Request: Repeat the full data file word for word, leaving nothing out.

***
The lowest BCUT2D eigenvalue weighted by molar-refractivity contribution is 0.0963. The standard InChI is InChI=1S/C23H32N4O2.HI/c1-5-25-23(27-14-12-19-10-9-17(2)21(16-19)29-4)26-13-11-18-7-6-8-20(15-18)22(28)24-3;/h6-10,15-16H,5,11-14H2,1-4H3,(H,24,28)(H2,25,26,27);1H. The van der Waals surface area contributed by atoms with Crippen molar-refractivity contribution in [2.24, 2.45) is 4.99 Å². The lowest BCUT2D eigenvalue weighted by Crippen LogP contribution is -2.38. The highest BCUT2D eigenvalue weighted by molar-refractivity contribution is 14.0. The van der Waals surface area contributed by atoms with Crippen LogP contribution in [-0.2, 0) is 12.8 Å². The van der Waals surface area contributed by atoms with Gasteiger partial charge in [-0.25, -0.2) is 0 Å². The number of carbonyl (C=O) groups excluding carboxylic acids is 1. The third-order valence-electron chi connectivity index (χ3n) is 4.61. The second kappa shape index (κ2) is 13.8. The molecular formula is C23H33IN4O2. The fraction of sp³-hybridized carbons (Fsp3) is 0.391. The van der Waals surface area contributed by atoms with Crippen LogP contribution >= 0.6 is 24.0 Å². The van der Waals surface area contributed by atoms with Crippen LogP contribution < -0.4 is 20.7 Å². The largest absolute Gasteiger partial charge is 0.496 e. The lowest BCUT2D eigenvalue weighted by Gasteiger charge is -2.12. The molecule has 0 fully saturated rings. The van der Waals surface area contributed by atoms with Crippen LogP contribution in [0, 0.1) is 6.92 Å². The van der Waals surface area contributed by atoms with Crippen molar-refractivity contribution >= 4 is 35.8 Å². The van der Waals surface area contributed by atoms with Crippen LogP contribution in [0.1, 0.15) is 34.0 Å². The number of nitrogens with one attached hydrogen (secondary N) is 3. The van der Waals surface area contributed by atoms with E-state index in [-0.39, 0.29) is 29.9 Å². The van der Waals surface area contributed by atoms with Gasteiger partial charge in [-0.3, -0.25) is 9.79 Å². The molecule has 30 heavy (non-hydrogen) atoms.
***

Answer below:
The lowest BCUT2D eigenvalue weighted by molar-refractivity contribution is 0.0963. The standard InChI is InChI=1S/C23H32N4O2.HI/c1-5-25-23(27-14-12-19-10-9-17(2)21(16-19)29-4)26-13-11-18-7-6-8-20(15-18)22(28)24-3;/h6-10,15-16H,5,11-14H2,1-4H3,(H,24,28)(H2,25,26,27);1H. The van der Waals surface area contributed by atoms with Crippen molar-refractivity contribution in [2.24, 2.45) is 4.99 Å². The lowest BCUT2D eigenvalue weighted by Crippen LogP contribution is -2.38. The highest BCUT2D eigenvalue weighted by molar-refractivity contribution is 14.0. The van der Waals surface area contributed by atoms with Crippen LogP contribution in [-0.2, 0) is 12.8 Å². The van der Waals surface area contributed by atoms with Gasteiger partial charge in [-0.25, -0.2) is 0 Å². The number of carbonyl (C=O) groups excluding carboxylic acids is 1. The third-order valence-electron chi connectivity index (χ3n) is 4.61. The second kappa shape index (κ2) is 13.8. The molecular formula is C23H33IN4O2. The fraction of sp³-hybridized carbons (Fsp3) is 0.391. The van der Waals surface area contributed by atoms with Crippen LogP contribution >= 0.6 is 24.0 Å². The van der Waals surface area contributed by atoms with Crippen LogP contribution < -0.4 is 20.7 Å². The largest absolute Gasteiger partial charge is 0.496 e. The lowest BCUT2D eigenvalue weighted by Gasteiger charge is -2.12. The molecule has 0 fully saturated rings. The van der Waals surface area contributed by atoms with Crippen LogP contribution in [0, 0.1) is 6.92 Å². The van der Waals surface area contributed by atoms with Crippen molar-refractivity contribution >= 4 is 35.8 Å². The van der Waals surface area contributed by atoms with Crippen LogP contribution in [0.1, 0.15) is 34.0 Å². The number of nitrogens with one attached hydrogen (secondary N) is 3. The van der Waals surface area contributed by atoms with E-state index in [-0.39, 0.29) is 29.9 Å². The van der Waals surface area contributed by atoms with Gasteiger partial charge in [-0.3, -0.25) is 9.79 Å². The molecule has 30 heavy (non-hydrogen) atoms.